Christine Schott teaches literature and creative writing at Erskine College.  She is Pushcart-nominated author whose work has appeared in the Gettysburg Review, Dappled Things, Casino Literary Magazine, and Wanderlust.  She holds a PhD in medieval literature from the University of Virginia and an MFA in creative writing from Converse College and has been working for South85 for three years.

South 85 Journal at AWP

After much discussion and hand wringing, we have decided to cancel our reading at AWP.
Several contributors have written to say they will not be attending AWP amid concerns related to the coronavirus and while the health risk is difficult to truly gauge, we would really hate to be the cause for quarantine or illness. We plan to organize a reading in Kansas City next year and invite you all to join us then.
If you still plan to attend AWP, stop by the Converse College table (T1932) for some great swag (cell phone pockets) and see our list of scheduled book-signings.
Thank you for your patience and understanding. Hope to see you in 2021.
Converse MFA Students Mic Take-Over

Converse MFA Mic Take-Over

If you’re looking for a day after Valentine’s treat, visit Hub City Tap House for the Converse MFA mic take-over. The event will take place on Wednesday, February 15 at 8 p.m. and is open to everyone. Readers will include a mix of poets, fiction, and nonfiction writers reading original content. Several of South 85 Journal‘s staff members will be featured in the showcase. Readers for this event include third semester poet Russell Jackson, second semester Young Adult fiction writer Josh Springs, third semester fiction student Linda Meredith, graduate poet Kathleen Nalley, third semester fiction author Mackinley Greenlaw, third semester fiction student Katie Sherman, and third semester non-fiction author Jonathan Burgess. The take-over, hosted by Pints & Poets, is one in a series of readings that takes place every third Wednesday during the Spring and Fall months. Continue below for reader bios:

Russell Jackson holds a BA from The Evergreen State College and is a current poetry student in the MFA Creative Writing program at Converse College in Spartanburg, SC. He serves as a poetry editor at South 85 Journal and his poetry was recently published in the Summer 2016 issue of The Donut Factory Literary Magazine. His academic interests are concentrated in LGBTQ literary and cultural studies. Literary heroes include Flannery O’Connor, Harper Lee, Eudora Welty, Paul Monette, Edmund White, Richard Blanco, and Nickole Brown. He currently writes and resides in Hendersonville, NC.

Josh Springs is a South Carolina native and has worked for multiple literary magazines, including the Mountain Laurel and South 85 Journal. Josh is a second semester, young adult fiction writer in the Converse College Low Residency MFA program. His favorite authors are Adi Alsaid, Patrick Ness, Flannery O’Connor, Edgar Allen Poe, and Laurie Halse Anderson.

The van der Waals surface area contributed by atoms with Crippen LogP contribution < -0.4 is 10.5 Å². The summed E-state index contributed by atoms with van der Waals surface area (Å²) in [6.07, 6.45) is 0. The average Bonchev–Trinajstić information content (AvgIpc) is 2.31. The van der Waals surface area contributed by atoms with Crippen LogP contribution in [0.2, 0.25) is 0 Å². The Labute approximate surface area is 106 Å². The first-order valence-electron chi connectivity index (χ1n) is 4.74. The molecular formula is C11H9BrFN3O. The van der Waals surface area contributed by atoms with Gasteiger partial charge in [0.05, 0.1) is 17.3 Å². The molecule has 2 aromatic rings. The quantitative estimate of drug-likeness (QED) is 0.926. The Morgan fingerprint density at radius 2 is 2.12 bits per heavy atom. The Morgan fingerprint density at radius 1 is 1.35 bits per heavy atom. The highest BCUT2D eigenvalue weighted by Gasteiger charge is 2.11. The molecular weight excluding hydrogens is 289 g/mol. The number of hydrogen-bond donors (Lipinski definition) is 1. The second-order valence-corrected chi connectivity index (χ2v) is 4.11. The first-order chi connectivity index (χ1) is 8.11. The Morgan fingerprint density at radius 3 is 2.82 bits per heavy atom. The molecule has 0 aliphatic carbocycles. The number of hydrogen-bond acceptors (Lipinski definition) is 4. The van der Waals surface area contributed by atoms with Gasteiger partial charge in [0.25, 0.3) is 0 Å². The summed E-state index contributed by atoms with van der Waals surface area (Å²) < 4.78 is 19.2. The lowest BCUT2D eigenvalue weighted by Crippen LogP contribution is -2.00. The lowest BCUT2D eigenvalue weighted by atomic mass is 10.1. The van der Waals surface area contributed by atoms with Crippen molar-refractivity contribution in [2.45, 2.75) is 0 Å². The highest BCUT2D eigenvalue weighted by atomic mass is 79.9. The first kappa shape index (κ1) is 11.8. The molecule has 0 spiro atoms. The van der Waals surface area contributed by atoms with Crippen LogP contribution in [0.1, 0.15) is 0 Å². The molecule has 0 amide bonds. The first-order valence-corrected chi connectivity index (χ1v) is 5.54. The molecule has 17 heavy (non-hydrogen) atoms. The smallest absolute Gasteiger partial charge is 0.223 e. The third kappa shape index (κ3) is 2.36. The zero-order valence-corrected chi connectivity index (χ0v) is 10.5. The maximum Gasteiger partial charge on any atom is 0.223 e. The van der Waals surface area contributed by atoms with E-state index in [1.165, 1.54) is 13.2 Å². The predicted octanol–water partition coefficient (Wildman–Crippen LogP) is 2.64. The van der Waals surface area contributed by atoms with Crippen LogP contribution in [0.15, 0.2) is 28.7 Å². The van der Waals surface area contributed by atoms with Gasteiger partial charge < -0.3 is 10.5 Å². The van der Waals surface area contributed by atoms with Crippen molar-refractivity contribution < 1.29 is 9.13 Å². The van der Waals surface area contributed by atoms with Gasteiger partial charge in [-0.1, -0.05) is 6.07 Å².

Linda Meredith is a current fiction student in the MFA Creative Writing Program. She is also the editorial contractor for Great Jones Street Press. In her fiction, you will often meet a darker, troubled character in a seemingly normal world. Her literary inspirations include David Foster Wallace, Ernest Hemingway, George Saunders, Raymond Carver, and Grace Paley. She currently writes in Spartanburg, SC where she lives with her husband and their English Coonhound, Memphis.

Kathleen Nalley is the author of the poetry chapbooks Nesting Doll and American Sycamore, and the upcoming full-length collection, Gutterflower (Red Paint Hill Press). Recently, her poetry has appeared in concis, Fall Lines, New Flash Fiction Review, and Slipstream, and in the violence against women anthology from Sable Books, Red Sky. She holds an MFA from Converse College, teaches literature and writing at Clemson University, and finds books their forever homes at M. Judson Booksellers.

Mackinley Greenlaw is a rank amateur currently sussing out his cultural value in Greenville, SC. His fiction is appalling, both literally and morally, and is best suited for a captive audience

Katie Sherman is a freelance journalist who covers fine food and parenting in Charlotte, NC. As an undergraduate, she was mentored by Pulitzer prize nominee George Esper at West Virginia University. Katie is currently pursuing an MFA degree at Converse College. She has an affinity for Southern Gothic literature, cider beer, Chicago, and morning snuggles with her family — Ben, Ella and Addie. Katie is the new Blog Editor for South 85 Journal. She’s currently working on a short story collection about social taboos afflicting women.

Jonathan Burgess is a South Carolina native and a Marine combat veteran of the war in Afghanistan. He holds a BA in English Language and Literature and currently studies creative nonfiction writing in Converse College’s MFA program. His work has appeared in O Dark Thirty; Blood & Thunder; The St Austin Review; The Journal of War, Literature, and the Arts; and Catholic Exchange. He lives in upstate South Carolina with his wife and four children.